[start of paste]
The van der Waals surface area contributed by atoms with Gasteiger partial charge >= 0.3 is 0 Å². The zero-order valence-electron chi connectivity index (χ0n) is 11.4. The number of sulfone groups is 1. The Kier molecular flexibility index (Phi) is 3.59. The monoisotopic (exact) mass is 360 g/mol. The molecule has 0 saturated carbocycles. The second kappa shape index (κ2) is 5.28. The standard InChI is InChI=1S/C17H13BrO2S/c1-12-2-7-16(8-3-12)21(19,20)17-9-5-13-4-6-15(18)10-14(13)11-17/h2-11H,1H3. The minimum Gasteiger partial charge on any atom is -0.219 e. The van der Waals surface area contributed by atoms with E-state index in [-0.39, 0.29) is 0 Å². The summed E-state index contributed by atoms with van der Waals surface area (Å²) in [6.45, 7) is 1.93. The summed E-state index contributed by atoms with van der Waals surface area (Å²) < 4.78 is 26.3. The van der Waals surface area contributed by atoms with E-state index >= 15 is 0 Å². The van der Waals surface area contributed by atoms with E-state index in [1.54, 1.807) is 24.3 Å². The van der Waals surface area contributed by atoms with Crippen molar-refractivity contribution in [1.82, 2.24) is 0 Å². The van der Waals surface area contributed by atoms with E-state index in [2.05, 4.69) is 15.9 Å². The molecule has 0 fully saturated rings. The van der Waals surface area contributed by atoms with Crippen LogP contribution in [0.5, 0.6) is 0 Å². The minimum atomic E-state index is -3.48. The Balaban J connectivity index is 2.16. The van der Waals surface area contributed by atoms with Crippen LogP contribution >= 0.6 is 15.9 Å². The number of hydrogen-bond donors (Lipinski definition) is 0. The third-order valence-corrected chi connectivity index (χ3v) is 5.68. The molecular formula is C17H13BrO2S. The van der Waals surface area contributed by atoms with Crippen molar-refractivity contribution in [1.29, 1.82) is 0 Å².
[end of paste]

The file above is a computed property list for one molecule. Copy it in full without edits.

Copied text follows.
The van der Waals surface area contributed by atoms with Gasteiger partial charge >= 0.3 is 0 Å². The zero-order valence-electron chi connectivity index (χ0n) is 11.4. The number of sulfone groups is 1. The Kier molecular flexibility index (Phi) is 3.59. The monoisotopic (exact) mass is 360 g/mol. The molecule has 0 saturated carbocycles. The second kappa shape index (κ2) is 5.28. The standard InChI is InChI=1S/C17H13BrO2S/c1-12-2-7-16(8-3-12)21(19,20)17-9-5-13-4-6-15(18)10-14(13)11-17/h2-11H,1H3. The minimum Gasteiger partial charge on any atom is -0.219 e. The van der Waals surface area contributed by atoms with E-state index in [-0.39, 0.29) is 0 Å². The summed E-state index contributed by atoms with van der Waals surface area (Å²) in [6.45, 7) is 1.93. The summed E-state index contributed by atoms with van der Waals surface area (Å²) < 4.78 is 26.3. The van der Waals surface area contributed by atoms with E-state index >= 15 is 0 Å². The van der Waals surface area contributed by atoms with E-state index in [1.54, 1.807) is 24.3 Å². The van der Waals surface area contributed by atoms with Crippen molar-refractivity contribution in [1.82, 2.24) is 0 Å². The van der Waals surface area contributed by atoms with E-state index in [2.05, 4.69) is 15.9 Å². The molecule has 0 fully saturated rings. The van der Waals surface area contributed by atoms with Crippen LogP contribution in [0.5, 0.6) is 0 Å². The minimum atomic E-state index is -3.48. The Balaban J connectivity index is 2.16. The van der Waals surface area contributed by atoms with Crippen LogP contribution >= 0.6 is 15.9 Å². The number of hydrogen-bond donors (Lipinski definition) is 0. The third-order valence-corrected chi connectivity index (χ3v) is 5.68. The molecular formula is C17H13BrO2S. The van der Waals surface area contributed by atoms with Crippen molar-refractivity contribution in [1.29, 1.82) is 0 Å².